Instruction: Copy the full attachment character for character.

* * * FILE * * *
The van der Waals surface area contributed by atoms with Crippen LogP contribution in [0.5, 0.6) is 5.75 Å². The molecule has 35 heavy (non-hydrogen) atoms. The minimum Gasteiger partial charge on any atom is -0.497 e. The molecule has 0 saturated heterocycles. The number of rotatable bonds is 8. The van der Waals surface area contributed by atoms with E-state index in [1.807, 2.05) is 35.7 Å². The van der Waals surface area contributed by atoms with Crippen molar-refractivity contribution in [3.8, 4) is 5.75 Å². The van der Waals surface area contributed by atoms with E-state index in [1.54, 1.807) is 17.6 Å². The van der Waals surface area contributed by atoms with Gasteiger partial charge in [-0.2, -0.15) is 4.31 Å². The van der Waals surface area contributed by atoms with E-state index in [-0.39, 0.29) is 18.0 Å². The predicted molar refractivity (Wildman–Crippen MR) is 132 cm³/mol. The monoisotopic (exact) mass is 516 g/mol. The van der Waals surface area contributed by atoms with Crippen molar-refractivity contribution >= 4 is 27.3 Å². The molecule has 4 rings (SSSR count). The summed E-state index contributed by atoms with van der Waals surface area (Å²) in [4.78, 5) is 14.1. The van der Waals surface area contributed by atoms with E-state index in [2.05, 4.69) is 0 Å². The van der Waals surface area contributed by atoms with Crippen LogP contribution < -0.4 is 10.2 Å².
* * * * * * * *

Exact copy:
The van der Waals surface area contributed by atoms with Crippen LogP contribution in [0.5, 0.6) is 5.75 Å². The molecule has 35 heavy (non-hydrogen) atoms. The minimum Gasteiger partial charge on any atom is -0.497 e. The molecule has 0 saturated heterocycles. The number of rotatable bonds is 8. The van der Waals surface area contributed by atoms with E-state index in [1.807, 2.05) is 35.7 Å². The van der Waals surface area contributed by atoms with Crippen molar-refractivity contribution in [3.8, 4) is 5.75 Å². The van der Waals surface area contributed by atoms with E-state index in [1.54, 1.807) is 17.6 Å². The van der Waals surface area contributed by atoms with Gasteiger partial charge in [-0.2, -0.15) is 4.31 Å². The van der Waals surface area contributed by atoms with E-state index in [-0.39, 0.29) is 18.0 Å². The predicted molar refractivity (Wildman–Crippen MR) is 132 cm³/mol. The monoisotopic (exact) mass is 516 g/mol. The van der Waals surface area contributed by atoms with Crippen molar-refractivity contribution >= 4 is 27.3 Å². The molecule has 4 rings (SSSR count). The summed E-state index contributed by atoms with van der Waals surface area (Å²) in [4.78, 5) is 14.1. The van der Waals surface area contributed by atoms with E-state index in [2.05, 4.69) is 0 Å². The van der Waals surface area contributed by atoms with Crippen LogP contribution < -0.4 is 10.2 Å².